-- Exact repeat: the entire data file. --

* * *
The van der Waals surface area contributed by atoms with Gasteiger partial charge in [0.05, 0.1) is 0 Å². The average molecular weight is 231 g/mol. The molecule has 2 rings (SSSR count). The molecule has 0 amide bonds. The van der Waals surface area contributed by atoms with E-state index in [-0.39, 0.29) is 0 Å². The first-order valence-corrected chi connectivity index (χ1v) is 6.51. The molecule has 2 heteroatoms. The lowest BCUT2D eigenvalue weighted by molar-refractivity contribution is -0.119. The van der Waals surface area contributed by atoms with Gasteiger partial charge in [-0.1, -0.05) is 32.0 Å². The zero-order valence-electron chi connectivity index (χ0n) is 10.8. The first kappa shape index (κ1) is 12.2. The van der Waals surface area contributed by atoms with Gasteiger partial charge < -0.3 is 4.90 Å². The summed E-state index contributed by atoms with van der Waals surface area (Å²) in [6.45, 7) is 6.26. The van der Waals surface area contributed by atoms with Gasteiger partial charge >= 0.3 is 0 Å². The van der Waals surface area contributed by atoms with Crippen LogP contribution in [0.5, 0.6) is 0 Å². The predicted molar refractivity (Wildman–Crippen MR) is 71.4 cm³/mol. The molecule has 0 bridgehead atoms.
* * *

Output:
The van der Waals surface area contributed by atoms with Gasteiger partial charge in [0.05, 0.1) is 0 Å². The average molecular weight is 231 g/mol. The molecule has 2 rings (SSSR count). The molecule has 0 amide bonds. The van der Waals surface area contributed by atoms with E-state index in [-0.39, 0.29) is 0 Å². The first-order valence-corrected chi connectivity index (χ1v) is 6.51. The molecule has 2 heteroatoms. The lowest BCUT2D eigenvalue weighted by molar-refractivity contribution is -0.119. The van der Waals surface area contributed by atoms with Gasteiger partial charge in [-0.1, -0.05) is 32.0 Å². The zero-order valence-electron chi connectivity index (χ0n) is 10.8. The first kappa shape index (κ1) is 12.2. The van der Waals surface area contributed by atoms with Gasteiger partial charge < -0.3 is 4.90 Å². The summed E-state index contributed by atoms with van der Waals surface area (Å²) in [6.45, 7) is 6.26. The van der Waals surface area contributed by atoms with Gasteiger partial charge >= 0.3 is 0 Å². The van der Waals surface area contributed by atoms with Crippen LogP contribution in [0.5, 0.6) is 0 Å². The predicted molar refractivity (Wildman–Crippen MR) is 71.4 cm³/mol. The molecule has 0 bridgehead atoms.